The BJP suspects the election dates are not aligned with the right stars.
Many astrologically-inclined partymen feel that the BJP would have performed better had the polls coincided with the right planetary positions.
They believe the party's guiding planet Jupiter has been on the ascendant since December 2011 and would peak around April-May. But India's election commission has been less than accommodating and the poll itinerary is such that elections in all five states would be over by March.
But one thing is clear, if the BJP doesn’t do well in the elections, they will certainly blame the stars!
It’s all in the family
Dynastic politics, it seems, has become the most salient feature of Indian democracy, and nearly all political parties are ridden with it.
Rahul Gandhi, a scion of the Gandhi family - India's most famous political lineage - is the leading campaigner for his Congress party in Uttar Pradesh.
A good showing in India's most populous state would raise his standing and cement his place as a future prime minister. His father, grandmother and great-grandfather were all prime ministers and many expect the young Gandhi to step into their shoes sooner than later.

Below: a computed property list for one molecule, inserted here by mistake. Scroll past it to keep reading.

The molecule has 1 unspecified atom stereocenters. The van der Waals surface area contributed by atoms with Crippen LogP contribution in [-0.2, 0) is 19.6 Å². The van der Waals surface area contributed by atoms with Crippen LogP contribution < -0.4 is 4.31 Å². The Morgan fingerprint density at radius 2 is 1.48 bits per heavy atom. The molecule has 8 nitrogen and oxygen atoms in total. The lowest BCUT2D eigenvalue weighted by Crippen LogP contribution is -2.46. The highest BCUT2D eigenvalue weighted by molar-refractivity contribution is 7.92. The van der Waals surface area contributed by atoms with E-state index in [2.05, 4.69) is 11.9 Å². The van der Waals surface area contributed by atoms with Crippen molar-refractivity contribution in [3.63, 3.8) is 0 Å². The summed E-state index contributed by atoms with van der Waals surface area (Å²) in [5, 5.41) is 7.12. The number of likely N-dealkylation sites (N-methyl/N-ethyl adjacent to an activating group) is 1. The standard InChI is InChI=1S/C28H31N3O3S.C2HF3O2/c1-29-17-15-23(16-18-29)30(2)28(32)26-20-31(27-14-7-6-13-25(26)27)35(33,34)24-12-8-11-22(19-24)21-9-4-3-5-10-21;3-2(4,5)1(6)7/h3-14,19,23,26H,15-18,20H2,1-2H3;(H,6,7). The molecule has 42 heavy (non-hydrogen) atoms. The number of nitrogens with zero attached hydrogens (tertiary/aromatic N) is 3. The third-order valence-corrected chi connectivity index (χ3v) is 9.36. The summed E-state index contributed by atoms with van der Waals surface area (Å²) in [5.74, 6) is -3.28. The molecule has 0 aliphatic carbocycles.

Leaders of other political parties are not lagging behind in promoting their own legacy.
It is Akhilesh Yadav, the son of Mulayam Singh Yadav, a former chief minister of Uttar Pradesh, who is leading the Samajwadi party's efforts to wrest back power in the state. He is assisted by his uncles, Shivpal and Ram Gopal.
Ajit Singh, a federal minister, is son of former Prime Minister Choudhury Charan Singh, and is relying on his son Jayant Singh to lead his party’s campaign in Uttar Pradesh.
In the state of Punjab as well, it is all in the family. The ruling Akali Dal is led by an ageing chief minister, Prakash Singh Badal, and his deputy chief minister-son, Sukhbir.
It is battling a dissident group led by Manpreet Badal, Sukhbir's estranged cousin, and a resurgent Congress, led by Captain Amarinder Singh. The latter's wife, Purneet Kaur, is a federal minister, and their son Raninder Singh is in the electoral fray.
The pet project of Mayawati, the incumbent chief minister of Uttar Pradesh, had been to build a sprawling park in the outskirts of Delhi resplendent with statues of herself and elephants, her party symbol.